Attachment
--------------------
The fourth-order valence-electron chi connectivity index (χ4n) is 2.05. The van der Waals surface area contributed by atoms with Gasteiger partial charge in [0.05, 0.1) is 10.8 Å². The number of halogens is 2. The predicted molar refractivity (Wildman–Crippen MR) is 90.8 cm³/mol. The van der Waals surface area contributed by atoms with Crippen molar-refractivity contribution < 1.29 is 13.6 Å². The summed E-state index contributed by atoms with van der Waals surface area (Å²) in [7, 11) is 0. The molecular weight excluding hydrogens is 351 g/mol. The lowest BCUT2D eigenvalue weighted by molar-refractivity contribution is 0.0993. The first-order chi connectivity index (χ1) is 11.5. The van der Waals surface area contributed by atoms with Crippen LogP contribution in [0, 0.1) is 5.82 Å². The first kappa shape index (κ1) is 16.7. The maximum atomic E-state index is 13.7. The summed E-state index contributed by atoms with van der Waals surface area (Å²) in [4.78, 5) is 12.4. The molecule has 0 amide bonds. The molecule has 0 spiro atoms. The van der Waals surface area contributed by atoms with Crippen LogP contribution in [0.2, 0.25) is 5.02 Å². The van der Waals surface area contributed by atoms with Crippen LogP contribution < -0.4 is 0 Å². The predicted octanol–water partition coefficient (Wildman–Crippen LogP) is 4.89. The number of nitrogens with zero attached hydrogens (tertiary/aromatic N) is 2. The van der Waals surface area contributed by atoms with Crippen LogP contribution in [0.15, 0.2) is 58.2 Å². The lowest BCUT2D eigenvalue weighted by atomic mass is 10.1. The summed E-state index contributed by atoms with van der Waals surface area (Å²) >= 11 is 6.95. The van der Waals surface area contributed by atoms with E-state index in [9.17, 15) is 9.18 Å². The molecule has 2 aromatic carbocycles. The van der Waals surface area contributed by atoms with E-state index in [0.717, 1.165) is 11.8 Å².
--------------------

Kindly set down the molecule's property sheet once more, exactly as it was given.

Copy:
The fourth-order valence-electron chi connectivity index (χ4n) is 2.05. The van der Waals surface area contributed by atoms with Gasteiger partial charge in [0.05, 0.1) is 10.8 Å². The number of halogens is 2. The predicted molar refractivity (Wildman–Crippen MR) is 90.8 cm³/mol. The van der Waals surface area contributed by atoms with Crippen molar-refractivity contribution < 1.29 is 13.6 Å². The summed E-state index contributed by atoms with van der Waals surface area (Å²) in [7, 11) is 0. The molecular weight excluding hydrogens is 351 g/mol. The lowest BCUT2D eigenvalue weighted by molar-refractivity contribution is 0.0993. The first-order chi connectivity index (χ1) is 11.5. The van der Waals surface area contributed by atoms with Crippen LogP contribution in [0, 0.1) is 5.82 Å². The first kappa shape index (κ1) is 16.7. The maximum atomic E-state index is 13.7. The summed E-state index contributed by atoms with van der Waals surface area (Å²) in [4.78, 5) is 12.4. The molecule has 0 amide bonds. The molecule has 0 spiro atoms. The van der Waals surface area contributed by atoms with Crippen LogP contribution in [0.2, 0.25) is 5.02 Å². The van der Waals surface area contributed by atoms with Crippen LogP contribution < -0.4 is 0 Å². The predicted octanol–water partition coefficient (Wildman–Crippen LogP) is 4.89. The number of nitrogens with zero attached hydrogens (tertiary/aromatic N) is 2. The van der Waals surface area contributed by atoms with Crippen LogP contribution in [0.15, 0.2) is 58.2 Å². The lowest BCUT2D eigenvalue weighted by atomic mass is 10.1. The summed E-state index contributed by atoms with van der Waals surface area (Å²) >= 11 is 6.95. The van der Waals surface area contributed by atoms with E-state index in [9.17, 15) is 9.18 Å². The molecule has 2 aromatic carbocycles. The van der Waals surface area contributed by atoms with E-state index in [0.717, 1.165) is 11.8 Å².